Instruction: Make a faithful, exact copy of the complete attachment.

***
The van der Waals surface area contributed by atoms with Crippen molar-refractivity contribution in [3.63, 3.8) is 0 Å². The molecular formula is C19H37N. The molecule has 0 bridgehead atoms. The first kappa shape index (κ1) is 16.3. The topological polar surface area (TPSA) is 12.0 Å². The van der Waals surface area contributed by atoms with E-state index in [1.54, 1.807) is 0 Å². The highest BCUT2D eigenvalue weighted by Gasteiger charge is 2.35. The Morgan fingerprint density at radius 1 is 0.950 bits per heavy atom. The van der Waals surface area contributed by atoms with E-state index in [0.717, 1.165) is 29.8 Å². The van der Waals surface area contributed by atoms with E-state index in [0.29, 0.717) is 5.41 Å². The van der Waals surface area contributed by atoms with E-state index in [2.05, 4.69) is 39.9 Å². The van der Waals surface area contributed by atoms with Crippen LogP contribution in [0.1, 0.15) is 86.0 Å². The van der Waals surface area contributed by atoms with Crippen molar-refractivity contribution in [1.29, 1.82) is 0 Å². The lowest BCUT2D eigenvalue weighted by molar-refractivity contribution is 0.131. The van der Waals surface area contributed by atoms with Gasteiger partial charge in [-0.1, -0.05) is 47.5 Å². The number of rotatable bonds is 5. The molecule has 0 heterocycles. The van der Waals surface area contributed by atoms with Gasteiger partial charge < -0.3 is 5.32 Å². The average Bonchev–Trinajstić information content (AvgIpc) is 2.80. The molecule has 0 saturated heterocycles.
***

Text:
The van der Waals surface area contributed by atoms with Crippen molar-refractivity contribution in [3.63, 3.8) is 0 Å². The molecular formula is C19H37N. The molecule has 0 bridgehead atoms. The first kappa shape index (κ1) is 16.3. The topological polar surface area (TPSA) is 12.0 Å². The van der Waals surface area contributed by atoms with E-state index in [1.54, 1.807) is 0 Å². The highest BCUT2D eigenvalue weighted by Gasteiger charge is 2.35. The Morgan fingerprint density at radius 1 is 0.950 bits per heavy atom. The van der Waals surface area contributed by atoms with E-state index in [0.717, 1.165) is 29.8 Å². The van der Waals surface area contributed by atoms with E-state index in [0.29, 0.717) is 5.41 Å². The van der Waals surface area contributed by atoms with E-state index in [2.05, 4.69) is 39.9 Å². The van der Waals surface area contributed by atoms with Crippen LogP contribution in [0.1, 0.15) is 86.0 Å². The van der Waals surface area contributed by atoms with Crippen molar-refractivity contribution in [1.29, 1.82) is 0 Å². The lowest BCUT2D eigenvalue weighted by molar-refractivity contribution is 0.131. The van der Waals surface area contributed by atoms with Gasteiger partial charge in [-0.1, -0.05) is 47.5 Å². The number of rotatable bonds is 5. The molecule has 0 heterocycles. The van der Waals surface area contributed by atoms with Gasteiger partial charge < -0.3 is 5.32 Å². The average Bonchev–Trinajstić information content (AvgIpc) is 2.80. The molecule has 0 saturated heterocycles.